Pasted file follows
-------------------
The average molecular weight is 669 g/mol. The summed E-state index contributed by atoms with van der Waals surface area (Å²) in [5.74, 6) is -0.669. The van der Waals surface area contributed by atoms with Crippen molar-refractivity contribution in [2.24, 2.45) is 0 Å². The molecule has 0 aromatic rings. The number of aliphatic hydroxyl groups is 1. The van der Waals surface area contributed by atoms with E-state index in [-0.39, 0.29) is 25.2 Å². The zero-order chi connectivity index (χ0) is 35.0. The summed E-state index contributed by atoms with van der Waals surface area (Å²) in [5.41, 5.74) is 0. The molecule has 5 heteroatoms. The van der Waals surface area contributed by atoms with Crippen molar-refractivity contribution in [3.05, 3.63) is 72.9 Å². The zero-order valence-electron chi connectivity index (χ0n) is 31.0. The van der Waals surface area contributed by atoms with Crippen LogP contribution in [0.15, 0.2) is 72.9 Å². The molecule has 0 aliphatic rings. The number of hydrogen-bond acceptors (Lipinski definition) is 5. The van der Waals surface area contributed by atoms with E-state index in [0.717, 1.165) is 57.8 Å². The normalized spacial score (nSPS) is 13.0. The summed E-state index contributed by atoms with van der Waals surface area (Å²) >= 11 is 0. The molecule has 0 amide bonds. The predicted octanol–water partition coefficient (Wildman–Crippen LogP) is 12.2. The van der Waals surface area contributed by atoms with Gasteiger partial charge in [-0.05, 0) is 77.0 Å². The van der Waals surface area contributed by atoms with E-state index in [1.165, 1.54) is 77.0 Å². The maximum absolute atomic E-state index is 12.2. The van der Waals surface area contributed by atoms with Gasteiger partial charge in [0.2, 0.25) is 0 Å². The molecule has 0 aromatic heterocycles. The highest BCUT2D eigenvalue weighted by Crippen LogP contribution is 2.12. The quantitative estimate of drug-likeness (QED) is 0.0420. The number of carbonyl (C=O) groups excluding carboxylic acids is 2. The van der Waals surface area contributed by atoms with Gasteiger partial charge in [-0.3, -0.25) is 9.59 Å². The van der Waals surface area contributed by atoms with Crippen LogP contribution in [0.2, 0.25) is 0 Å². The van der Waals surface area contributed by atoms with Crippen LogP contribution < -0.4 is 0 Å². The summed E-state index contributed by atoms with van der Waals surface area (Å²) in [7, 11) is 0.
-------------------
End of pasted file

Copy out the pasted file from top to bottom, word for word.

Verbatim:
The average molecular weight is 669 g/mol. The summed E-state index contributed by atoms with van der Waals surface area (Å²) in [5.74, 6) is -0.669. The van der Waals surface area contributed by atoms with Crippen molar-refractivity contribution in [2.24, 2.45) is 0 Å². The molecule has 0 aromatic rings. The number of aliphatic hydroxyl groups is 1. The van der Waals surface area contributed by atoms with E-state index in [-0.39, 0.29) is 25.2 Å². The zero-order chi connectivity index (χ0) is 35.0. The summed E-state index contributed by atoms with van der Waals surface area (Å²) in [5.41, 5.74) is 0. The molecule has 5 heteroatoms. The van der Waals surface area contributed by atoms with Crippen molar-refractivity contribution in [3.05, 3.63) is 72.9 Å². The zero-order valence-electron chi connectivity index (χ0n) is 31.0. The van der Waals surface area contributed by atoms with Crippen LogP contribution in [0.15, 0.2) is 72.9 Å². The molecule has 0 aliphatic rings. The number of hydrogen-bond acceptors (Lipinski definition) is 5. The van der Waals surface area contributed by atoms with E-state index in [0.717, 1.165) is 57.8 Å². The normalized spacial score (nSPS) is 13.0. The summed E-state index contributed by atoms with van der Waals surface area (Å²) >= 11 is 0. The molecule has 0 amide bonds. The predicted octanol–water partition coefficient (Wildman–Crippen LogP) is 12.2. The van der Waals surface area contributed by atoms with Gasteiger partial charge in [-0.05, 0) is 77.0 Å². The van der Waals surface area contributed by atoms with E-state index in [1.165, 1.54) is 77.0 Å². The maximum absolute atomic E-state index is 12.2. The van der Waals surface area contributed by atoms with Gasteiger partial charge in [0.2, 0.25) is 0 Å². The molecule has 0 aromatic heterocycles. The highest BCUT2D eigenvalue weighted by Crippen LogP contribution is 2.12. The quantitative estimate of drug-likeness (QED) is 0.0420. The number of carbonyl (C=O) groups excluding carboxylic acids is 2. The van der Waals surface area contributed by atoms with Gasteiger partial charge in [-0.3, -0.25) is 9.59 Å². The van der Waals surface area contributed by atoms with Crippen LogP contribution in [0.2, 0.25) is 0 Å². The van der Waals surface area contributed by atoms with Crippen LogP contribution < -0.4 is 0 Å². The summed E-state index contributed by atoms with van der Waals surface area (Å²) in [7, 11) is 0.